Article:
American Marine "Ashamed" Of Iraq Experience

CAIRO, April 17 ( – Ever since his return home last April, U.S. Marine Jimmy Massey has had a hard time sleeping, feeling "ashamed" of involvement in killing no less than 30 Iraqi civilians during his one-month mission.

"We had no qualms about opening fire on any car crossing a checkpoint without hauling up," he told the French newspaper L’Humanite on Tuesday, April 13.

"We, soldiers in the battalion, shot dead 30 people in one month, during our mission to seal off cities and lay a tight siege on villages," Massey recalled.

Several of such harrowing accounts still jut clear into his memory.

Massey quit on April 18, 2003 – nine days after U.S.-led occupation forces rolled into Baghdad, after a 12-year service in the army.

He could not forget impassioned pleas of one Baghdad resident after he and his colleagues manning a checkpoint killed three other passengers in his car.

"Why did you kill my brother. We did not do any thing," Massy remembered the man screaming despite his injuries.

Much painful to his conscience, the scene stood a repeat twice the same day.

"We fired at two other cars. Three civilians were killed," Massey regretted.

U.S. and British officials argue that former Iraqi soldiers dress in civvies and that ambulance vehicles are loaded with explosives, he said.

However, for Massey, there is more than a thin line between allegedly precautionary measure and a "war of genocide" and a virtual stench of civilian deaths.

"This is not the way for liberating Iraqis and achieving democracy," he called telling his commander who declined to respond.

Food & Fire

Massey cited instructions of commanders disregarding lives of Iraq civilians as one of many reasons still driving him nuts.

"Throw candies in the school courtyard, and open fire on children rushing to snatch them. Crush them," he recalled officers as saying during drills.

The U.S. Marine said the message came always mixed to the ordinary Iraqis.

He asserted that they would distributed foodstuffs and do other humanitarian activities for only three hours while spend the rest of the day fighting the Iraqis.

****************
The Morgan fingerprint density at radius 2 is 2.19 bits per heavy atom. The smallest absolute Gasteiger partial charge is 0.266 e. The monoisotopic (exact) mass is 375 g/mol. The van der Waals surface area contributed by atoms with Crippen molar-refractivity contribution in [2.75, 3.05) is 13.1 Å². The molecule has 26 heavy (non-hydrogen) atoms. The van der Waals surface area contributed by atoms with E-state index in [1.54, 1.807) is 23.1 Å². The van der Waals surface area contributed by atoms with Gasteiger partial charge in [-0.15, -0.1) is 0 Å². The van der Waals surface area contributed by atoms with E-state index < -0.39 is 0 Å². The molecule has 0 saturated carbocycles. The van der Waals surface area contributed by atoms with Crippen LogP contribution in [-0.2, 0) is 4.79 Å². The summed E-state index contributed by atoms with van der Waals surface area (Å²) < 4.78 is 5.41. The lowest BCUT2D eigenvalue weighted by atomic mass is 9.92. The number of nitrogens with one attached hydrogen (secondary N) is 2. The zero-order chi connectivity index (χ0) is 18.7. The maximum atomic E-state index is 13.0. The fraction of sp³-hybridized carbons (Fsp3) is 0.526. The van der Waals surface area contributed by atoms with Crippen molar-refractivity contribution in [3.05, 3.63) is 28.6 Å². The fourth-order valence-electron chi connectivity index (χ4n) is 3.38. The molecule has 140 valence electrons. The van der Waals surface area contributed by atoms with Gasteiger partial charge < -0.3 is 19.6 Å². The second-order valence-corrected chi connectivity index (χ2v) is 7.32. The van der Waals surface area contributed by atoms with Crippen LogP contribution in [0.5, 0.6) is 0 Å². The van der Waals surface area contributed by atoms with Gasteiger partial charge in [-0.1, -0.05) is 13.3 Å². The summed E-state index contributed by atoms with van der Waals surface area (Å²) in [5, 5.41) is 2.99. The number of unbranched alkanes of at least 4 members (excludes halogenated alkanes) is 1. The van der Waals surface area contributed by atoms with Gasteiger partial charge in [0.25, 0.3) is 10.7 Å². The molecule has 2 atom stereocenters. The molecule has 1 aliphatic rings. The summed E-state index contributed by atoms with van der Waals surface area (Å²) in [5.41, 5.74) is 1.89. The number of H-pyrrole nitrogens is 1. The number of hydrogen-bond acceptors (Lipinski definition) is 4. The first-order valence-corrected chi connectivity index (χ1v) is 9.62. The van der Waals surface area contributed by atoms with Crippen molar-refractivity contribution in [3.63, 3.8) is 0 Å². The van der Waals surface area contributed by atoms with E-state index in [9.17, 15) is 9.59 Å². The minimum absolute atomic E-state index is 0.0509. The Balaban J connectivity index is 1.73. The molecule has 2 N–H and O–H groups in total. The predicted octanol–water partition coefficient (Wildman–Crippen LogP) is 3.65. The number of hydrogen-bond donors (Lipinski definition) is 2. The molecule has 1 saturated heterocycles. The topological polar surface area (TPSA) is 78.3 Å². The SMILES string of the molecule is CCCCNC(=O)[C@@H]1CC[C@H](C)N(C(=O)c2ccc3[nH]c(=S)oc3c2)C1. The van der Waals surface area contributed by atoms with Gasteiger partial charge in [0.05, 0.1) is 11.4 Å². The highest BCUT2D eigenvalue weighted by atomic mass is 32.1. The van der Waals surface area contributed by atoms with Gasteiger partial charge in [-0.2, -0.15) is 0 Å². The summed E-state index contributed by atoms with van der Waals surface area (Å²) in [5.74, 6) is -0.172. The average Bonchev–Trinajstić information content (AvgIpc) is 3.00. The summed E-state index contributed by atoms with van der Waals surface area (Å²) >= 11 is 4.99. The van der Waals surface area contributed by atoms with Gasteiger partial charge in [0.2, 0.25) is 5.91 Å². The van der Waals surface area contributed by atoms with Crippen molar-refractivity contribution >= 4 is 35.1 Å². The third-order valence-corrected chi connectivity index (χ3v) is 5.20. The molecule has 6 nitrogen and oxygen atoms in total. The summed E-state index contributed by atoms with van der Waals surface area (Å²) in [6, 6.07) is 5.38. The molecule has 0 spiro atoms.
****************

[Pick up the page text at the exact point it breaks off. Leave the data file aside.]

"Once, we swept into one town and set up a checkpoint there. Next day we began our humanitarian mission."

"Of course, they refused to take food from the same hands that had earlier killed their mothers or brothers."

With self-tormenting memories, Massey turned down an offer to do paper works in the Marine Corps and insisted to resign though this lost him his pension.

Massey can not even find solace in current news spreading out in media outlets on Iraq.

In Fallujah, a western Baghdad city besieged sine April 5, U.S. bombardment claimed the lives of at least 600 people and left more than 1,500 others injured.

A doctor in the town told on Monday, April 12, that most of those killed in the U.S. military offensive were women and children.

British forces, joining the invasion of the oil-rich country under the orders of U.S.-staunch ally Prime Minister Tony Blair, have their own harrowing record.

On May 30, a British soldier was questioned over sickening "torture" photos of Iraqi prisoners, including an Iraqi PoW dangling from a fork-lift truck, and others depict soldiers committing sex acts near captured Iraqis.

Suicide Option

With a mixed feeling of guilt and desperation, several American soldiers chose taking their own lives.

Some 23 soldiers committed suicide in 2003, according to a spokesman for the U.S. Marines in Iraq.

A large number of soldiers want to escape from Iraq, and several of those allowed to leave the war-scarred country never came back, said Luke Hiken, a lawyer in San Francisco and an expert on military affairs.

The soldiers are coming under pressures of non-stop resistance operations, growing anti-American sentiments and feelings of homesickness.

"I think I had enough. It's time for us to go home," Private First Class Joe Cruz, 18, from the Second Brigade of the Army's Third Infantry Division, had said.

The U.S. military has lost at least 92 troops in resistance fighters since March 31 - more than the total killed in the three-week invasion.

Defense Secretary Donald Rumsfeld admitted that the recent U.S. military death toll was beyond expectations.

Extracted 04/26/04 from Islam Online


E-mail your comments to